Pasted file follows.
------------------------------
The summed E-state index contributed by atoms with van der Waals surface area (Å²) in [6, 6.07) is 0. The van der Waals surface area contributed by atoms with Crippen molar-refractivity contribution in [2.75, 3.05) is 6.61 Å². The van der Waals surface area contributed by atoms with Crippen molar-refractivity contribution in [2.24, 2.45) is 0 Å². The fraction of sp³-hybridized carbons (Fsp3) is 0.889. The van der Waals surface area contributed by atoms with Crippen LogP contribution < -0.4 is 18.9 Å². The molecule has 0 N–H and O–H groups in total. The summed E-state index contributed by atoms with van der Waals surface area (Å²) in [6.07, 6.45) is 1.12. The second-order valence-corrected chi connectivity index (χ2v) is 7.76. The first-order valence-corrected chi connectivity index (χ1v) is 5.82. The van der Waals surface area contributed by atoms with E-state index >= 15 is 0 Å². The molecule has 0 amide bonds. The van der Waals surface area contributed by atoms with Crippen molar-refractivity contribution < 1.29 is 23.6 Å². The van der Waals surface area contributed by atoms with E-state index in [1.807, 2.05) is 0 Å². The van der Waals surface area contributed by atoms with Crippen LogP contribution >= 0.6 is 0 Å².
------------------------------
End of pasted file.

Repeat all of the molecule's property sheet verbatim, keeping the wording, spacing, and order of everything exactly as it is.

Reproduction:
The summed E-state index contributed by atoms with van der Waals surface area (Å²) in [6, 6.07) is 0. The van der Waals surface area contributed by atoms with Crippen molar-refractivity contribution in [2.75, 3.05) is 6.61 Å². The van der Waals surface area contributed by atoms with Crippen molar-refractivity contribution in [2.24, 2.45) is 0 Å². The fraction of sp³-hybridized carbons (Fsp3) is 0.889. The van der Waals surface area contributed by atoms with Crippen LogP contribution < -0.4 is 18.9 Å². The molecule has 0 N–H and O–H groups in total. The summed E-state index contributed by atoms with van der Waals surface area (Å²) in [6.07, 6.45) is 1.12. The second-order valence-corrected chi connectivity index (χ2v) is 7.76. The first-order valence-corrected chi connectivity index (χ1v) is 5.82. The van der Waals surface area contributed by atoms with E-state index >= 15 is 0 Å². The molecule has 0 amide bonds. The van der Waals surface area contributed by atoms with Crippen molar-refractivity contribution < 1.29 is 23.6 Å². The van der Waals surface area contributed by atoms with E-state index in [1.807, 2.05) is 0 Å². The van der Waals surface area contributed by atoms with Crippen LogP contribution >= 0.6 is 0 Å².